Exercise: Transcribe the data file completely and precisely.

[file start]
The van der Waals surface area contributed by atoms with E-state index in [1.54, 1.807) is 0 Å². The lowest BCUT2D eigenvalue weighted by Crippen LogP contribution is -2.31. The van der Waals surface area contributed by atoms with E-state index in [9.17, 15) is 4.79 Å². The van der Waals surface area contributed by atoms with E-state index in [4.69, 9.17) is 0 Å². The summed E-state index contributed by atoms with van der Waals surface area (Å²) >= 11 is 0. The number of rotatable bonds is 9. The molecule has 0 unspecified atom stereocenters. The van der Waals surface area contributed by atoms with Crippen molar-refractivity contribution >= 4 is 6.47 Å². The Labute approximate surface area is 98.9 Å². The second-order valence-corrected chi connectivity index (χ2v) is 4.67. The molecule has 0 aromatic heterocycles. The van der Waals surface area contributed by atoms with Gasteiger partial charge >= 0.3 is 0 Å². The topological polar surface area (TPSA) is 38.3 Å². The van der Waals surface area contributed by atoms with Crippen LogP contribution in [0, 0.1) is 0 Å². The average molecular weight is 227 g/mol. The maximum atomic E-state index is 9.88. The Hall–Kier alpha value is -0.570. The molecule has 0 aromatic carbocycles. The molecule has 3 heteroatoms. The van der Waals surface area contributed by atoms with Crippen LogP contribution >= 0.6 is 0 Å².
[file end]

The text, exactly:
The van der Waals surface area contributed by atoms with E-state index in [1.54, 1.807) is 0 Å². The lowest BCUT2D eigenvalue weighted by Crippen LogP contribution is -2.31. The van der Waals surface area contributed by atoms with E-state index in [9.17, 15) is 4.79 Å². The van der Waals surface area contributed by atoms with E-state index in [4.69, 9.17) is 0 Å². The summed E-state index contributed by atoms with van der Waals surface area (Å²) >= 11 is 0. The number of rotatable bonds is 9. The molecule has 0 unspecified atom stereocenters. The van der Waals surface area contributed by atoms with Crippen molar-refractivity contribution >= 4 is 6.47 Å². The Labute approximate surface area is 98.9 Å². The second-order valence-corrected chi connectivity index (χ2v) is 4.67. The molecule has 0 aromatic heterocycles. The van der Waals surface area contributed by atoms with Gasteiger partial charge >= 0.3 is 0 Å². The topological polar surface area (TPSA) is 38.3 Å². The van der Waals surface area contributed by atoms with Crippen LogP contribution in [0, 0.1) is 0 Å². The average molecular weight is 227 g/mol. The maximum atomic E-state index is 9.88. The Hall–Kier alpha value is -0.570. The molecule has 0 aromatic carbocycles. The molecule has 3 heteroatoms. The van der Waals surface area contributed by atoms with Crippen LogP contribution >= 0.6 is 0 Å².